Tips and tricks for choosing your first job as a developer
Since I started my job in 2018, I had some bad days, but up until this day I love my job. Before I picked this job I had the opportunity to earn more at different companies. However, I’m glad that I never took on any of those jobs. My current company offered me the chance to discover what I love doing, and this means much more than money. And with this article, I want to help you in picking your perfect job!
Let’s start with a subject that looks very important from the start, but which was the least important part of my job-hunt. Keep in mind that I started working after getting my degree, and any amount of money was much more than I was used to earning as a student. I know this is a sensitive topic and depends on your situation, so feel free to choose the money path if this suits your situation.
The reason that I talk about this sensitive subject is that earning money is not the most important part of your life. If the other job had made me unhappy for the past two and a half years, the money would be worthless. Because I had the freedom of learning so much. I discovered many things, including the ability to mentor others, work on public speaking and work on dozens of projects.
I think it’s important that developers realise that they should first find out what they want to do before they chase the money. And the way to do this is not choosing the money option at the beginning. It’s fine to earn a lot of money, but your first job is where you can learn much about yourself, without a lot of risks. That’s why you should pick growth instead of money.
When you’re looking for your first job, there are some things that you should be looking for. The first thing is either a clear career path or a training budget that you can use for your personal development. Naturally, this is an investment for the company, so it should be in line with what you will be doing in the company.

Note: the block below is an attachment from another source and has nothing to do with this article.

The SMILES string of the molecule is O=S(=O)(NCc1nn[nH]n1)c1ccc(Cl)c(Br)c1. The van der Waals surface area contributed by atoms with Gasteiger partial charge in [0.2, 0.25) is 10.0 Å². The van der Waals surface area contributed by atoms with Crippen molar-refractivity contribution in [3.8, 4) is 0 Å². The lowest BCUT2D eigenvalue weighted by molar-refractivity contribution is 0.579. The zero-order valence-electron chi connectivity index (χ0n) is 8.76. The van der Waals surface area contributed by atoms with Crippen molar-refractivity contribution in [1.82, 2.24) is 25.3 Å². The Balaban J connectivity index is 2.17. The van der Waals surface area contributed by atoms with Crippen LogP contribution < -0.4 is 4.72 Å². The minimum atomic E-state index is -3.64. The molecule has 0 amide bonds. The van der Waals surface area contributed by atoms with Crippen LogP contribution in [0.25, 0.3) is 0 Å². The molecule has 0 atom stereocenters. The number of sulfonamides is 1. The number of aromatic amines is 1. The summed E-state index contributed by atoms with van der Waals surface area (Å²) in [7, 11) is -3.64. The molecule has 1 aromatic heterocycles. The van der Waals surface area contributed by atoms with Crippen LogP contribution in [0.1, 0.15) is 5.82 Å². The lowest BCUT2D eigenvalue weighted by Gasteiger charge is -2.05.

If this is not the case, you should stop here. This should be your priority. Remember that you know nothing as a junior developer and that any kind, of course, will be a great addition to your knowledge. It’s important to realise that this training budget is an investment, with a much more ROI than a little higher wage.
It’s important to find out what the other employees have to say, instead of the one recruiting you. Try to talk with one of the employees of the company to see what the atmosphere’s like. This is a real game-changer for me. Everyone should feel like they can share their problems in the company, and there should be a good overall atmosphere.
If you can’t talk to any employee in person, ask the recruiter to schedule something with one of the employees, so you can ask your questions to him/her. If this is not possible, you could consider this as a red flag.
As a developer, you learn the most in a team that has at least one more experienced developer. That’s why I would always ask about the development process. You want to look for a process that includes code quality checks and code reviews. Those 2 things will improve your overall coding skills and provide a solid base for the start of your career.
Working alone on a project has its benefits too, but this will require a lot of discipline. You always want someone available in the team to ask questions to.
Don’t expect everything
One of the most important things is, don’t expect to be paid a lot, have all the possible benefits, have an amazing team and have the perfect career path. At the start of your career, you have to prioritise the things you’re asking for.
Here’s my priority list for every job opportunity.
1. Personal development
2. Technologies that are being used
3. Development process
Also remember that some things require a certain level of experience, education or just consistent hard work. If you never played soccer, you’re most likely not transferring to Real Madrid in the next year. If you never programmed anything, you’re most likely not going to be hired for a software engineering job by Google.
Your time is valuable
If you have 52 weeks in a year, with four weeks of vacation. Working 40 hour work weeks, you’re spending 1920 hours/year working. That means that about 22% of your year in hours is dedicated to working. Imagine if you hate your job, that means that 22% of every working year is thrown away in the garbage. If you add 7 hours of sleep every night to that, which is about 29% of your year, there’s only 49% time left. 49% of your time to enjoy.
If you can reduce the bad parts to 2% of your work, you will be able to enjoy 71% of your time. This is something to consider when you’re changing careers or looking for a new job.
Making sure that you know what you want to find in a job will help you in this process. No job will be perfect and of course, it’s not simple to be sure that this job will make you “happy”, but if the job description matches your checklist, you certainly have a better chance of finding your perfect job.